By Geoff Livingston
Headshots and business portraits are a necessary evil. When I shoot portraits, I try to steer people towards street scenes.
Most portraits I see are studio or indoor-based shots. You can tell a story with a well-crafted indoor portrait. In some cases that can be pretty amazing.
It takes creativity, make-up, hair styling (in most cases), and wardrobe. Many portrait photographers will use a backdrop or a set to help tell that story. This is not something done on the cheap like most corporate portraits are.
Unfortunately, the overwhelming majority of portraits offer a cafeteria-style headshot. As a photographer, I feel that such shots haven’t fulfilled the medium’s potential.
As a marketing executive, I get it. Budgets are budgets.
Affordable Storytelling with Street Shots
That’s why if budget is dictating the shots, I prefer doing a series of portraits outdoors in a scene.
Why shoot headshots outdoors in specific locations. This preference may have as much to do with my natural inclination towards street photography as it does the technical functionality of a good well-lit headshot.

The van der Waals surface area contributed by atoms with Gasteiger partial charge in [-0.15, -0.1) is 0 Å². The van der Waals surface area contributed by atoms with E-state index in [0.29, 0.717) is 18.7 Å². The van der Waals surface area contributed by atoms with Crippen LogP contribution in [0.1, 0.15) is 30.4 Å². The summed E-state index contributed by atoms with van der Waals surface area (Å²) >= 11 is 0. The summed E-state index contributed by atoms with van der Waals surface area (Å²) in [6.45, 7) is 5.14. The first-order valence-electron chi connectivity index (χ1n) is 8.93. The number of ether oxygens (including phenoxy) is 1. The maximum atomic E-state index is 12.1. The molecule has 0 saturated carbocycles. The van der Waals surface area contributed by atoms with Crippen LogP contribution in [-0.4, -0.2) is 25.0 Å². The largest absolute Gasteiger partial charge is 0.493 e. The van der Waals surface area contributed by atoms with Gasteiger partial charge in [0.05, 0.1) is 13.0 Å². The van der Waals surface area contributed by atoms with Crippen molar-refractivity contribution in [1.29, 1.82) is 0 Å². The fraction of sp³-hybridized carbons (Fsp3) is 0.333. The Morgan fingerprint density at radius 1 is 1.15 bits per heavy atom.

Street shots tell a story, with the background providing a part of the narrative. Whether it’s skyscrapers, or bridges, or townhomes, or simply a mural behind someone, the portrait offers context.
That story can be professional.
Or somewhere in between.
Choose Your Setting Wisely
Choosing your setting goes a long way to providing the right story. The setting provides the foundation for the photograph’s story. If you want to tell a federal story, go beyond a monument and find a building or a scene that communicates specifically your type of government business.
Consider your brand. If it was in a movie, how would the opening scene start? Where would it be? That’s why a street portrait can make a huge impact for your brand. You’re literally telling the story.
The below shot of my friend Shai was taken last fall. It intentionally told a bit of a forest fairytale. I scoped the site our shoot — Difficult Run — a week in advance.
You can also see her wardrobe and hairstyle helped communicate the feel. None of this cost extra money, it was all shot with her existing clothes. With a good scene shot combined with a smart wardrobe choice and a well communicated intent, you can produce a smart visual story.
Don’t you want your paid photography to tell a story for your brand? If you can’t pay big bucks for professional studio shots, then let the street help you.